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At Breast Cancer Now, we know that many people with incurable secondary breast cancer experience delays in diagnosis, struggle to access the support of a specialist nurse and fear they won’t be able to access the treatment they need in the future.
This can’t go on.
That’s why we launched our secondary breast cancer campaign, which highlights that 11,500 people still die from breast cancer every year in the UK and demands urgent change so that everyone with secondary breast cancer can live well for as long as possible.
We're still pushing for change
Over 70,000 people have already backed the campaign, adding their names to our call for UK Health Leaders to take action.
Thanks to their support, we are already seeing progress on some of the key campaign calls around diagnosis and data.
We are continuing to push for change focusing on specific issues that affect the treatment and care of people living with secondary breast cancer.
We asked over 2,000 people with secondary breast cancer about their experiences. Here's what they told us.
23% had to see their GP three or more times before they were diagnosed.
One in six said they didn’t feel confident they would have access to the most appropriate drug treatments in the future.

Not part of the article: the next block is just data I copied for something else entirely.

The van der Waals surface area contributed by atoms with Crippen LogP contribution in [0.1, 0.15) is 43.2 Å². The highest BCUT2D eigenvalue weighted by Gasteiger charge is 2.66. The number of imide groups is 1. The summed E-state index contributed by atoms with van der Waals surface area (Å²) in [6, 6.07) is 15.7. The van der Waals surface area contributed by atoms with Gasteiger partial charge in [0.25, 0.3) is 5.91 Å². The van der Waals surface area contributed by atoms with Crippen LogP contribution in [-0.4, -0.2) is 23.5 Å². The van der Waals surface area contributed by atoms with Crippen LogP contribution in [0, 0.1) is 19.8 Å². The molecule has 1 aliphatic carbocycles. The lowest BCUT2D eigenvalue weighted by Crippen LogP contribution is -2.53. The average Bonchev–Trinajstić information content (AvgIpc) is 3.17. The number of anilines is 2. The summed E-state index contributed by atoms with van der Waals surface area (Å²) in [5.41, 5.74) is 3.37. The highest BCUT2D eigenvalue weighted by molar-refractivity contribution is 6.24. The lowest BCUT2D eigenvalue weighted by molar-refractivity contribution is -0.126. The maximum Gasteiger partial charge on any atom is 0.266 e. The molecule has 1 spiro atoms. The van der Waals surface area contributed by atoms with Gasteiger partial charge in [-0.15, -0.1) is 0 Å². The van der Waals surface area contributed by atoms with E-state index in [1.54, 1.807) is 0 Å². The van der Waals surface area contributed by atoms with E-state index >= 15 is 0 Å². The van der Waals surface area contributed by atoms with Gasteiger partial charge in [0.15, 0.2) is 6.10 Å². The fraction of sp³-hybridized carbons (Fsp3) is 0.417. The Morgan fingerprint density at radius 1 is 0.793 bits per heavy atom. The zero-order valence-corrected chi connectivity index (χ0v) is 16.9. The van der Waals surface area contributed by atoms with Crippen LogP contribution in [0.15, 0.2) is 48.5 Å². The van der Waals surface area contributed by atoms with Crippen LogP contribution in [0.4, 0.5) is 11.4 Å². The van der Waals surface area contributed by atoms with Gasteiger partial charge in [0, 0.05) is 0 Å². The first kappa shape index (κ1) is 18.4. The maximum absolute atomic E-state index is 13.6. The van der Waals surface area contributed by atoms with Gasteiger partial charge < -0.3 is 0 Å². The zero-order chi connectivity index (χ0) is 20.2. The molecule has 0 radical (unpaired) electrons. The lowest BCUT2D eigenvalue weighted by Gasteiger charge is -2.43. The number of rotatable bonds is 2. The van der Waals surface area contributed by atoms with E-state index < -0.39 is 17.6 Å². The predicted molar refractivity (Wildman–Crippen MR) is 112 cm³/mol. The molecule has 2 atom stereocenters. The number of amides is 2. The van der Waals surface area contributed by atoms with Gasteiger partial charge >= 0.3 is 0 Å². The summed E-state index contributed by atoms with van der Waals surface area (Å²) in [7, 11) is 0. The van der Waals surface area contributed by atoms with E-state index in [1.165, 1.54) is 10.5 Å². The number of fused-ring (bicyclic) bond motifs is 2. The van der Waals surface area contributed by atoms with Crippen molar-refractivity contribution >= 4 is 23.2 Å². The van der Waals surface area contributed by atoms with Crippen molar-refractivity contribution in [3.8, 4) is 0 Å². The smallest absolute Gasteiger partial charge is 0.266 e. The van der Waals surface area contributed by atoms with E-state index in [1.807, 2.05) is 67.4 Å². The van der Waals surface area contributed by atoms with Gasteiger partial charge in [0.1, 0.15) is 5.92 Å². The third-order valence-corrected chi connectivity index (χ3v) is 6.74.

A quarter said they had not seen a Clinical Nurse Specialist since diagnosis.
Until we're seen. Until we're heard. Until we're known. Until things change.
Our letters to politicians
Scottish party letter
Ahead of the Scottish Elections 2021, we wrote to the leader of political parties setting out our urgent recommendations.
Welsh party leaders
Ahead of the Senedd Elections 2021, we wrote to the leaders of the main political parties in Wales setting out our urgent recommendations.
To mark a year since we handed our petition calling for urgent action to improve treatment and care, we wrote to Jo Churchill, Cancer Minister, to outline the changes that are still needed.
Find out more information about our campaign by reading our campaign frequently asked questions.
My world collapsed when I was diagnosed with secondary breast cancer. While we are here and breathing, it is not too late to make an impact and influence change.
Jo, diagnosed with secondary breast cancer in 2016